Home News Featured News Three CPF stories that have been drowned out

Three CPF stories that have been drowned out




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In the combustible mix of issues like transparency, interest rate and increases in the minimum sum, there are others that hardly get a mention as the Great CPF Debate transfixes a polarised nation.

Here are three views that show that this is not a black-and-white debate.

Tang Li, 40, is a freelance media consultant. He regrets not having contributed to CPF earlier because he was self-employed for the last decade.

He says: “I tried to save cash during that period of time, but it was damn difficult.  When things get bad, I dip into my emergency fund and it’s back to square one.

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“The banks give you a generous payout at an interest rate of 0.01 per cent, assuming that they haven’t penalised you for having an almost empty bank account. The crappiest form of investment requires $5,000, which I barely have.

“So I do believe the CPF scheme is a form of social safeguard. The CPF is also your own money. In that sense, when you can no longer work, you have the means to look after yourself.”

He worries that a CPF scheme which allows everyone to take out their savings at 55 may burden the future generation.

“Nowadays, people live well into their eighties and nineties. I like to think that when I am unable to work or am physically incapable of looking after myself, I’ll have some social security to fall back on.”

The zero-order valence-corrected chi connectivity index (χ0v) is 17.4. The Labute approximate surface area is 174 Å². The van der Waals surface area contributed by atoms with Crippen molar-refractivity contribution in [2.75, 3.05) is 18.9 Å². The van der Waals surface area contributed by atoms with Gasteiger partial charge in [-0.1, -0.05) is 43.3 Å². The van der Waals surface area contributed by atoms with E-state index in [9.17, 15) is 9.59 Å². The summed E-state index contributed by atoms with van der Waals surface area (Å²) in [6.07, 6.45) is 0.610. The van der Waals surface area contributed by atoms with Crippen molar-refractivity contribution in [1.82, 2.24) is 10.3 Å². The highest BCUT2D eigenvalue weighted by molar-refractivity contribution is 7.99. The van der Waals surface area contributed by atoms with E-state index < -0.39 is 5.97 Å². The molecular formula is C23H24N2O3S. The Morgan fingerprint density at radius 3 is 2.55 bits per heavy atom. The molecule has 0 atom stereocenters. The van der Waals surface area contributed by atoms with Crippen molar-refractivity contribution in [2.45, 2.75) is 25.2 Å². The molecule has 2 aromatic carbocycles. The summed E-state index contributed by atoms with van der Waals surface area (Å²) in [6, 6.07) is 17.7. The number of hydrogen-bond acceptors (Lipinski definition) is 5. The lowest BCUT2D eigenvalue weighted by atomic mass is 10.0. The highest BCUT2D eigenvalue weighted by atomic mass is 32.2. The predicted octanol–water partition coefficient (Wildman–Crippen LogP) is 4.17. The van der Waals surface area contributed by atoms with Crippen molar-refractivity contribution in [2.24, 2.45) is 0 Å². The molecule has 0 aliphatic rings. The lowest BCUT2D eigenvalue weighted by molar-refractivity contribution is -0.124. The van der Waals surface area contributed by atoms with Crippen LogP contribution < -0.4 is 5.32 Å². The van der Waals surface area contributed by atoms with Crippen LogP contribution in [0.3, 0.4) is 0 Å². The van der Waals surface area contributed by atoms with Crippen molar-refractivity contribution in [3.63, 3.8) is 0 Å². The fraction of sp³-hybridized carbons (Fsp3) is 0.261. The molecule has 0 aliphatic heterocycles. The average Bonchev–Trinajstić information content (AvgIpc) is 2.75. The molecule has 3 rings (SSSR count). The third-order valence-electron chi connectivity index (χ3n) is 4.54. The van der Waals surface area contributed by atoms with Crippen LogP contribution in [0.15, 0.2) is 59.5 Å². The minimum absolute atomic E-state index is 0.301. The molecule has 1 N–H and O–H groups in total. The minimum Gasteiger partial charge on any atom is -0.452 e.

“This social security I am talking about is in the form of my own money [CPF savings or pension]. I do not want to live off the next generation through taxes or social welfare help when I am old. I don’t want to be a burden on the youngsters.”

Li says: “I think there is a need for more social safeguards for this group of people, but it is not an excuse to give everyone all their CPF savings at 55. This is a problem beyond the CPF scheme that needs to be addressed.”

Gerald Soon, 38, has a different story to tell.  He has been saving up since the day he turned 25. He says he earns less than the average middle-income worker in Singapore, and never took his A-Levels.

“I don’t see CPF as a means to retire comfortably. I think you got to depend on yourself for that.

“I think we need to be more responsible for our own lives. Even if I save 38 per cent of my income for 30 years [in CPF], I cannot expect to live the next 30 years [in retirement] without changing an ounce of my lifestyle, while factoring in medical bills and house loans.

He says: “Singaporeans say Singapore is a nanny state, but if we keep asking for more, then Singaporeans only want the umbilical cord not to be cut.”

The third man who spoke to us only wants to be known as Noah. He has two children and considers his family a middle-income household. The 29-year-old feels that CPF is a good system, sold poorly to the people.

He says: “CPF is not a piggy bank to be broken at age 55 and to be spent foolishly. It would be nice, of course, if we have a risk-free vehicle to park our money in, but we do not. I don’t think CPF is that vehicle.”

Like Li, he points out that most low-risk or small investments do not yield better returns than those provided by the CPF. “I understand that for many people, myself included, money is tight sometimes. But removing the Minimum Sum scheme will not solve this problem.

“It would be terrible if many people who have exhausted their CPF savings end up on government welfare, and expect tax payers like you and me to feed them.”

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